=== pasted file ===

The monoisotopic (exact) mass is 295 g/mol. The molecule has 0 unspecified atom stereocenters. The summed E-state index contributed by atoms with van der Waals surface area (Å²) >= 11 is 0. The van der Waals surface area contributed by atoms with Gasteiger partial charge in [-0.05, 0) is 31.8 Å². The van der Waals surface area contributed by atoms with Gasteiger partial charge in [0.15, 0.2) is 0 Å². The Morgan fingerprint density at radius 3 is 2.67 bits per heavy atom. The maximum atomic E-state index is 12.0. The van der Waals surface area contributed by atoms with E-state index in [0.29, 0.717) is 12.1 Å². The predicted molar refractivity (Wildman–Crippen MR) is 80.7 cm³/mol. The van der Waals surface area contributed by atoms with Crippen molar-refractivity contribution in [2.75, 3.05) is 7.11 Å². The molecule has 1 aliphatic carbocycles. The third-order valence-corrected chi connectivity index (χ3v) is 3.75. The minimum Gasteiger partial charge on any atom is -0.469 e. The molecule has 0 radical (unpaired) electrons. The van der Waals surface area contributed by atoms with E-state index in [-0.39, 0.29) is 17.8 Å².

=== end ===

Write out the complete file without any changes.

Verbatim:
The monoisotopic (exact) mass is 295 g/mol. The molecule has 0 unspecified atom stereocenters. The summed E-state index contributed by atoms with van der Waals surface area (Å²) >= 11 is 0. The van der Waals surface area contributed by atoms with Gasteiger partial charge in [-0.05, 0) is 31.8 Å². The van der Waals surface area contributed by atoms with Gasteiger partial charge in [0.15, 0.2) is 0 Å². The Morgan fingerprint density at radius 3 is 2.67 bits per heavy atom. The maximum atomic E-state index is 12.0. The van der Waals surface area contributed by atoms with E-state index in [0.29, 0.717) is 12.1 Å². The predicted molar refractivity (Wildman–Crippen MR) is 80.7 cm³/mol. The van der Waals surface area contributed by atoms with Crippen molar-refractivity contribution in [2.75, 3.05) is 7.11 Å². The molecule has 1 aliphatic carbocycles. The third-order valence-corrected chi connectivity index (χ3v) is 3.75. The minimum Gasteiger partial charge on any atom is -0.469 e. The molecule has 0 radical (unpaired) electrons. The van der Waals surface area contributed by atoms with E-state index in [-0.39, 0.29) is 17.8 Å².